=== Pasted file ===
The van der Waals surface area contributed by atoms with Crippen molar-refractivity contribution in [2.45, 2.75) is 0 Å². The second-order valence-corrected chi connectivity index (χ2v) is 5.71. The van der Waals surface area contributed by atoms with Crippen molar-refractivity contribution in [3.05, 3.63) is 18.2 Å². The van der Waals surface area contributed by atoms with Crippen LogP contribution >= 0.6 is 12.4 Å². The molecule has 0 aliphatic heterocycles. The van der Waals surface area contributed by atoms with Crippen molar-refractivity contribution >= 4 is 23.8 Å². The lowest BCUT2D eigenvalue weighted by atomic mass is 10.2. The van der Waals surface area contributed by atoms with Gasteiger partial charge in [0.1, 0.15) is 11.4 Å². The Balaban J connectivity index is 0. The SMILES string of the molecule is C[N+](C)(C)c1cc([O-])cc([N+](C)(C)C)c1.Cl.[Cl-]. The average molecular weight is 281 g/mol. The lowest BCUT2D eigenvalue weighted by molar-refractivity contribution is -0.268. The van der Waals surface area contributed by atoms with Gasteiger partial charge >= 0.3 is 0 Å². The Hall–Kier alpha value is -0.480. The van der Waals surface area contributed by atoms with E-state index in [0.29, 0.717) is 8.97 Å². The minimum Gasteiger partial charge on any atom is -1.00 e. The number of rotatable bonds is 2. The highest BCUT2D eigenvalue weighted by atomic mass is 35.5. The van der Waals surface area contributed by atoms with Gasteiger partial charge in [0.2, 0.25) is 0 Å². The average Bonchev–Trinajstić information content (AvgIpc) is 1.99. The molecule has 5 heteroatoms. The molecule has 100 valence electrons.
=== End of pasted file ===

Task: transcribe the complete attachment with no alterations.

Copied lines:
The van der Waals surface area contributed by atoms with Crippen molar-refractivity contribution in [2.45, 2.75) is 0 Å². The second-order valence-corrected chi connectivity index (χ2v) is 5.71. The van der Waals surface area contributed by atoms with Crippen molar-refractivity contribution in [3.05, 3.63) is 18.2 Å². The van der Waals surface area contributed by atoms with Crippen LogP contribution >= 0.6 is 12.4 Å². The molecule has 0 aliphatic heterocycles. The van der Waals surface area contributed by atoms with Crippen molar-refractivity contribution >= 4 is 23.8 Å². The lowest BCUT2D eigenvalue weighted by atomic mass is 10.2. The van der Waals surface area contributed by atoms with Gasteiger partial charge in [0.1, 0.15) is 11.4 Å². The Balaban J connectivity index is 0. The SMILES string of the molecule is C[N+](C)(C)c1cc([O-])cc([N+](C)(C)C)c1.Cl.[Cl-]. The average molecular weight is 281 g/mol. The lowest BCUT2D eigenvalue weighted by molar-refractivity contribution is -0.268. The van der Waals surface area contributed by atoms with Gasteiger partial charge >= 0.3 is 0 Å². The Hall–Kier alpha value is -0.480. The van der Waals surface area contributed by atoms with E-state index in [0.29, 0.717) is 8.97 Å². The minimum Gasteiger partial charge on any atom is -1.00 e. The number of rotatable bonds is 2. The highest BCUT2D eigenvalue weighted by atomic mass is 35.5. The van der Waals surface area contributed by atoms with Gasteiger partial charge in [0.2, 0.25) is 0 Å². The average Bonchev–Trinajstić information content (AvgIpc) is 1.99. The molecule has 5 heteroatoms. The molecule has 100 valence electrons.